Southern Command Closes After Losing War On Drugs For One Billionth Time

Colombian soldiers teach Marines the best way to cook up cocaine.

DORAL, FL — Sources confirmed that Southern Command closed its doors today after failing to win the war on drugs for the billionth time since its inception in 1963. Although most of the blame was heaped onto its bastard son Joint Inter-Agency Task Forth South, SOUTHCOM accepted full responsibility.

"When Special Operations Command South contracted Dora the Explorer to infiltrate MS13, we knew we had jumped the shark as a component command. Don't get me wrong, Dora's Spanish language ability was top notch but she failed as a viable operator and we're gonna miss her," an unnamed source told Duffel Blog.

According to a Government Accountability Office report, the one billionth loss was achieved January 19th, 2013, in the Lower East side of New York, N.Y. when Trent Dyson of the Wall Street firm Goldman Sachs copped an eight ball of cocaine for two hundred fifty dollars.

One GAO spokesman commented, "we counted every successful drug deal as a loss for SOUTHCOM. As for how we came up with the number one billion, we spitballed that if McDonald’s has served over one billion people then we could extrapolate with a certainty of plus or minus five percent that at least one or two billion drug deals have gone down in the lower forty eight in about that same time period. However, we did find an anomaly when there were no drugs available to the rest of the nation when Mercedes Benz Fashion Week and the MTV Music Awards fell on the same weekend in New York City."

As he was leaving his office with a cardboard box laden with his personal effects SOUTHCOM Commander General Mosier exclaimed, "I think the Washington Generals beat the Harlem Globetrotters once or twice, am I right? It seemed like every time we felt like we were gaining ground on the drug traffickers they pulled the water bucket full of confetti trick on us. My office is full of that damn confetti!"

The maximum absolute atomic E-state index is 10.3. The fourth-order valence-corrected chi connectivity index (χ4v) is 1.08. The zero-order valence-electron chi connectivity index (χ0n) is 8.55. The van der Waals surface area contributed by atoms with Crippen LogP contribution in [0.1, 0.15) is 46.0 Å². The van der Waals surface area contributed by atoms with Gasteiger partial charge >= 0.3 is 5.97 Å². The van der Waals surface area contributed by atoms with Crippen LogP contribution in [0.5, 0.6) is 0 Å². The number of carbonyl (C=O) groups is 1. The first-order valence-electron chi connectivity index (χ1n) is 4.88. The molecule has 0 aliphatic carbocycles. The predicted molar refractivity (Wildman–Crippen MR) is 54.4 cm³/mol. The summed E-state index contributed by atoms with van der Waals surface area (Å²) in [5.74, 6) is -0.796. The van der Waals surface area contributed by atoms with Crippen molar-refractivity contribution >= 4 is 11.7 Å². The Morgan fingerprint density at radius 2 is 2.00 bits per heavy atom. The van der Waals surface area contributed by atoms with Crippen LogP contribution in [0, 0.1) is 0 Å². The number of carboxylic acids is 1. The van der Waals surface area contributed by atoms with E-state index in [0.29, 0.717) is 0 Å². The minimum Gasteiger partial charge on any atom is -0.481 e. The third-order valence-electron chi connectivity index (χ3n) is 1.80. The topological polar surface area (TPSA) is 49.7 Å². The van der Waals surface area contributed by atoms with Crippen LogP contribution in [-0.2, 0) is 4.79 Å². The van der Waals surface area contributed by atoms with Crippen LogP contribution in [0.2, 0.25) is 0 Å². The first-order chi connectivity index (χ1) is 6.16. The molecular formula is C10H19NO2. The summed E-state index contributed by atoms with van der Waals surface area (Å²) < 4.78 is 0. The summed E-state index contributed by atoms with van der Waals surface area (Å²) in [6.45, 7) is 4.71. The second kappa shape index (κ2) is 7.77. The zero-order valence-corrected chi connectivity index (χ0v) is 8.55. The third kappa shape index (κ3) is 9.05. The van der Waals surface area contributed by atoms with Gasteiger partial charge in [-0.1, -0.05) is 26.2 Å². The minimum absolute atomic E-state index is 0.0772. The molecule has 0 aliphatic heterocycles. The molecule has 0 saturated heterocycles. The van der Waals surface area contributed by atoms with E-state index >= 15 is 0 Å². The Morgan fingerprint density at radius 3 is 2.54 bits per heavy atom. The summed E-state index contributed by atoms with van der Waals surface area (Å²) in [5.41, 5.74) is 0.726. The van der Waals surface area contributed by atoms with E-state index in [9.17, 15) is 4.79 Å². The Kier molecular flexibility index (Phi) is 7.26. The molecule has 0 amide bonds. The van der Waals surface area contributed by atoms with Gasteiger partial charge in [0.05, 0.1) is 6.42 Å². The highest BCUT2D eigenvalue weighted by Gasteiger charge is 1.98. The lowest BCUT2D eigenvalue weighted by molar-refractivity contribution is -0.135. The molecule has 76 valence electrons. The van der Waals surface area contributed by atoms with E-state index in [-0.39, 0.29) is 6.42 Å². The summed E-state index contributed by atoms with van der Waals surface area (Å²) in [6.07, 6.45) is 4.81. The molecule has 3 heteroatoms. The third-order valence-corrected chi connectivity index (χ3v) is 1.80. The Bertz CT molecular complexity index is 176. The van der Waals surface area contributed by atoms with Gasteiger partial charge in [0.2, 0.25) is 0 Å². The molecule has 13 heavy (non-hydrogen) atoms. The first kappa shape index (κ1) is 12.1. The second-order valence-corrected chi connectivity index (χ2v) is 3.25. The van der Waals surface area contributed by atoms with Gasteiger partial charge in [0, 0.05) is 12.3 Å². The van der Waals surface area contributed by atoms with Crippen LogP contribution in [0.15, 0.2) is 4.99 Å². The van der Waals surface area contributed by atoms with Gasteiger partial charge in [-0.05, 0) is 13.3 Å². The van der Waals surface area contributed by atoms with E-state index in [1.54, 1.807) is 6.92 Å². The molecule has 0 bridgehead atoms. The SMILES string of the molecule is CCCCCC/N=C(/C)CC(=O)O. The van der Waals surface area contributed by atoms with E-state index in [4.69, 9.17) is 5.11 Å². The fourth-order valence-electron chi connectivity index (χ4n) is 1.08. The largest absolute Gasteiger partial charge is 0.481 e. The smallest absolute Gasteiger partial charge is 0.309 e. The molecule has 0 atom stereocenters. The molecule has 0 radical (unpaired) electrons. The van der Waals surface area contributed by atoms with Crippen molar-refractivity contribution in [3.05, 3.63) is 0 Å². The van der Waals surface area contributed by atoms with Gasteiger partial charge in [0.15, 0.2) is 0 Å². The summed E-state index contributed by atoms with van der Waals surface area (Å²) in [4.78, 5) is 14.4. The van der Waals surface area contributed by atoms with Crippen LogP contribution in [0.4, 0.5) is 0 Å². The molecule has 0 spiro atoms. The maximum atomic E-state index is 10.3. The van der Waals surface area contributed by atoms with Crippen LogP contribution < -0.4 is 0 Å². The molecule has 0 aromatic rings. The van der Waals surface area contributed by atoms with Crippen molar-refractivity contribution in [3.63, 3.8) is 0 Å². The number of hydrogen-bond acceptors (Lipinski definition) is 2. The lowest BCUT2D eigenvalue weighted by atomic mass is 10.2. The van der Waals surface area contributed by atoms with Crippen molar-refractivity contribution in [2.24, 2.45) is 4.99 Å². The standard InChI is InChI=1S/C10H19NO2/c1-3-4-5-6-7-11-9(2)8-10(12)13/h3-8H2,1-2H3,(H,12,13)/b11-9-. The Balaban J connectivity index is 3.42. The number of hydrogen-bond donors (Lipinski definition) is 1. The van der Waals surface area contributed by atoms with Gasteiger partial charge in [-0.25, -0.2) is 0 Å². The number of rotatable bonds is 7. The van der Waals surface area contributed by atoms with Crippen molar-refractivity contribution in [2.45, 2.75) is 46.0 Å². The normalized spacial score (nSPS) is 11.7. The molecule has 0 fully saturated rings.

The General also made a startling discovery as he took down multiple plaques from his wall.

"Every every time I traveled down south, the Colombian government awarded me a huge plaque that weighed at least twenty pounds. I only found out today that they were loaded with black tar heroin, when I dropped one on my foot. I must have at least fifteen of those damn things."

Mosier promptly resigned after thirty years of service with his last duty being that of a drug mule.

Speaking from his home in Key West, Florida, JIATF-S operations officer, Major Chip Morgan, spoke with deep adulation about SOUTHCOM's mission successes.

"We seized payloads of dope before they hit the streets. Look at all those framed pictures on my wall of marijuana and cocaine bales sitting on a table. Anyway, how are we supposed to be successful at fighting drug dealers when you have bow tie wearing State Department officials telling Drug Enforcement agents how to do their jobs? There were so many agencies involved we couldn't even figure out how to organize our phone directory. I blame the Coast Guard."

JIATF-S Commanding Officer, Admiral Earl Septer said, "I always thought it was quite ironic that I could purchase an ounce of premium rock just two blocks away from our headquarters if I wanted to. I guess drugs sell themselves."